The Teacher Formation Program (also known as “the COURAGE TO TEACH®”), in partnership with the Fetzer Institute, is a two-year sequence of eight four-day retreats for groups of 25 K-12 teachers in locales as diverse as inner-city Baltimore, metropolitan Seattle, rural South Carolina, and central Michigan. Its purpose is simple: to give teachers an opportunity, in solitude and in community, to explore the spiritual dimension of a teacher’s life.
These retreat groups gather quarterly for two years, following the cycle of the seasons. The retreats are named after the seasons not simply to designate their timing: Each retreat, under skillful facilitation, draws on the metaphors of the season in which it occurs, inviting teachers to examine the spiritual questions that are at the heart of that season.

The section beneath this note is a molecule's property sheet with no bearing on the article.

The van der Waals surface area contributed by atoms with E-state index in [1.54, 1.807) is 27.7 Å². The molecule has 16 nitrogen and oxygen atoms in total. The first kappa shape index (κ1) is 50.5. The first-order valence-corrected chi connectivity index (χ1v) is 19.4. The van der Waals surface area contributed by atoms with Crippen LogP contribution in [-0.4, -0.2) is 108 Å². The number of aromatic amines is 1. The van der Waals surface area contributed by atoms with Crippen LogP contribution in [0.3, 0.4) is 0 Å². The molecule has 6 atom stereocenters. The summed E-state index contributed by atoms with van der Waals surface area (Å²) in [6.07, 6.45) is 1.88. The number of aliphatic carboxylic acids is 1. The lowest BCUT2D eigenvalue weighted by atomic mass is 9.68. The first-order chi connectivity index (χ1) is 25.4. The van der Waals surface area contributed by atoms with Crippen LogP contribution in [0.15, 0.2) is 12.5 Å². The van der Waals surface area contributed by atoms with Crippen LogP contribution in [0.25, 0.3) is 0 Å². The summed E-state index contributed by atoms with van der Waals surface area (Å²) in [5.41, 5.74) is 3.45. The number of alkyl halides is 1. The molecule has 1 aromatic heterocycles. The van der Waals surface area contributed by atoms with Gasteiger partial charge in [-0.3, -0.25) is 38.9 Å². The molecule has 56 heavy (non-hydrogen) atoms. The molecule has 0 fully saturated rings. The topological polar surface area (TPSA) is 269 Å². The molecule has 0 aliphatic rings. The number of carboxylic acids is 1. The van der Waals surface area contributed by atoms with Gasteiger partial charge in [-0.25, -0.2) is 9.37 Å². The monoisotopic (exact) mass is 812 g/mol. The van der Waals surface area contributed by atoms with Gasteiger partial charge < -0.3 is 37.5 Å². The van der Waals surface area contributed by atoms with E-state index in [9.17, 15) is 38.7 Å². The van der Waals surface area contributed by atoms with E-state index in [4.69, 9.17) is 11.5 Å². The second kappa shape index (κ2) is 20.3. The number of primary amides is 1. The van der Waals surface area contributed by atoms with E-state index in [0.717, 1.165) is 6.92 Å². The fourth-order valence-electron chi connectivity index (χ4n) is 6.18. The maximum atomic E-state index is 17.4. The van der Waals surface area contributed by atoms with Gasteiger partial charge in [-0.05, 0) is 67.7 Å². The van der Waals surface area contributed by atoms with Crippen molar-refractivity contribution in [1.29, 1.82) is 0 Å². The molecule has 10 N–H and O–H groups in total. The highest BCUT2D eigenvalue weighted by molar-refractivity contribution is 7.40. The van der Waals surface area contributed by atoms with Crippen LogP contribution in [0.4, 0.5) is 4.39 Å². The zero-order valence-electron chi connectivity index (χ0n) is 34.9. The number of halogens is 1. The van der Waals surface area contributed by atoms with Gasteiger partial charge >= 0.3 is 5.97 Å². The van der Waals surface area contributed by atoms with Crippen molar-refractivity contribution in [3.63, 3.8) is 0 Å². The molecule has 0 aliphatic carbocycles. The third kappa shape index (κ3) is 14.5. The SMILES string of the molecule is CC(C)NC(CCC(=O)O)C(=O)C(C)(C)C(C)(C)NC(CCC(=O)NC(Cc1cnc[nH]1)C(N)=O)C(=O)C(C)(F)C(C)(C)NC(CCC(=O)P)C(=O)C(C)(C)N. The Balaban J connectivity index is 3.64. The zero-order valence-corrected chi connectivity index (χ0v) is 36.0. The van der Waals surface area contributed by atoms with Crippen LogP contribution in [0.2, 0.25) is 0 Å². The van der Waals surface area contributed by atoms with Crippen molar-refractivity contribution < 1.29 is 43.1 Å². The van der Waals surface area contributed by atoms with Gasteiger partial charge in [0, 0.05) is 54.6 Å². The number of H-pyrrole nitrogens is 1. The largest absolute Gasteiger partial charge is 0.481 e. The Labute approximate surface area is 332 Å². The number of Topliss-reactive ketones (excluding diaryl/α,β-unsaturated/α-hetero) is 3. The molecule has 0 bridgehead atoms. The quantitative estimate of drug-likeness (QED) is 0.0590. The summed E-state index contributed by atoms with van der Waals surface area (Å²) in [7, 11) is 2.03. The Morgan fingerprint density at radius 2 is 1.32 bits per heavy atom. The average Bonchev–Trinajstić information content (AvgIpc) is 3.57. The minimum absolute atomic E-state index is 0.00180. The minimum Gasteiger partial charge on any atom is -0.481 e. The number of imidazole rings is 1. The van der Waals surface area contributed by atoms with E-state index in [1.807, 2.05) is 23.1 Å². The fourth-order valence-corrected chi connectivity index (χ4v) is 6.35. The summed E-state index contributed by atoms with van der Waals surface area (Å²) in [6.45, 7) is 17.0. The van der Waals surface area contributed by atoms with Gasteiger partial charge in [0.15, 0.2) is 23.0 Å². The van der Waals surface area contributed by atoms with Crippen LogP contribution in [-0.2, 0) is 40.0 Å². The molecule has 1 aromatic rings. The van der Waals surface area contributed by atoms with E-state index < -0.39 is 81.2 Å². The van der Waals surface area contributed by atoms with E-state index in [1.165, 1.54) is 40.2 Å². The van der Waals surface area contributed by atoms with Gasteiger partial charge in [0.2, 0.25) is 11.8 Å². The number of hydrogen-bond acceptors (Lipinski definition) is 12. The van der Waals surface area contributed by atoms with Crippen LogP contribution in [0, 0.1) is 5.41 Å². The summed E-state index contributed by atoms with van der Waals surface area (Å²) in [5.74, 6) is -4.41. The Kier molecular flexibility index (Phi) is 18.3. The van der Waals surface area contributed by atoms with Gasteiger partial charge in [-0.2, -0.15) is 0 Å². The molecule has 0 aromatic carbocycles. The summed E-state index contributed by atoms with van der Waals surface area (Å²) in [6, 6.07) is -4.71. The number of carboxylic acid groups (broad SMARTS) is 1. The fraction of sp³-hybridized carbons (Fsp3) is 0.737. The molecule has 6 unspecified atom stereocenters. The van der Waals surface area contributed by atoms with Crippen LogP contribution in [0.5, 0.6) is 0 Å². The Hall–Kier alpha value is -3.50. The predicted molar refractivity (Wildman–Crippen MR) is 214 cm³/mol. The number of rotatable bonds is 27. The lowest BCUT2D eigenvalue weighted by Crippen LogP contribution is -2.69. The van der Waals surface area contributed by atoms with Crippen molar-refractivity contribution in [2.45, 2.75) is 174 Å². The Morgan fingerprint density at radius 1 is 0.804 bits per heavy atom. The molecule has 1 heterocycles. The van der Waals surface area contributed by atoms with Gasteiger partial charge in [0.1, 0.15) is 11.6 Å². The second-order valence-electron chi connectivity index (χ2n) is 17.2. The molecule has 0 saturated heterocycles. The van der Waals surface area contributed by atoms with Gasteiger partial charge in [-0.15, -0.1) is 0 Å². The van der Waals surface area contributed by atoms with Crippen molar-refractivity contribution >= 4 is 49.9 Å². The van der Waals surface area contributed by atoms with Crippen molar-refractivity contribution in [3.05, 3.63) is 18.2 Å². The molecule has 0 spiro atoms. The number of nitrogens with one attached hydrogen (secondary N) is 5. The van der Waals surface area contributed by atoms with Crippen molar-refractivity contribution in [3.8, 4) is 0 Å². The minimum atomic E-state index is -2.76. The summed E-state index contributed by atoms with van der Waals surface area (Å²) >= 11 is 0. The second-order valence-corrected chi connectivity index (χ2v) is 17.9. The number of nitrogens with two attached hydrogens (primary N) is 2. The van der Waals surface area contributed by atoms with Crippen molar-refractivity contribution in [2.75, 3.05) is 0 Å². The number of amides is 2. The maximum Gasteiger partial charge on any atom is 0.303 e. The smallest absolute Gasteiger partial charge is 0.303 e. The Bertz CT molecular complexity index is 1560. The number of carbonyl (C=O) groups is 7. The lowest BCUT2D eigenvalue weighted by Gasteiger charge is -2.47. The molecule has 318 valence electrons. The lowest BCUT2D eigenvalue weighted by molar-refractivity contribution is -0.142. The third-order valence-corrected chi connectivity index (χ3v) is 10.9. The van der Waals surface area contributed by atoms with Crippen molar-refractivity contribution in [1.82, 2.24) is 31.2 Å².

For example, in the fall—when nature plants seeds that may grow when spring arrives—we inquire into “the seed of true self” by asking the question, “Who am I?” Retreatants explore memories of who they were as children in order to reclaim those birthright gifts that are so often stolen from us on the perilous passage from childhood to adult life.
As they answer the “Who am I?” question, retreatants are better able to ask “Whose am I?” What is the social ecology of my life, the place where I am planted, where I am called to give and to receive? We pursue such questions not simply for our own sake but for the sake of our teaching and of the young people we serve: A teacher who works from a distorted sense of self and community is likely to be doing more harm than good.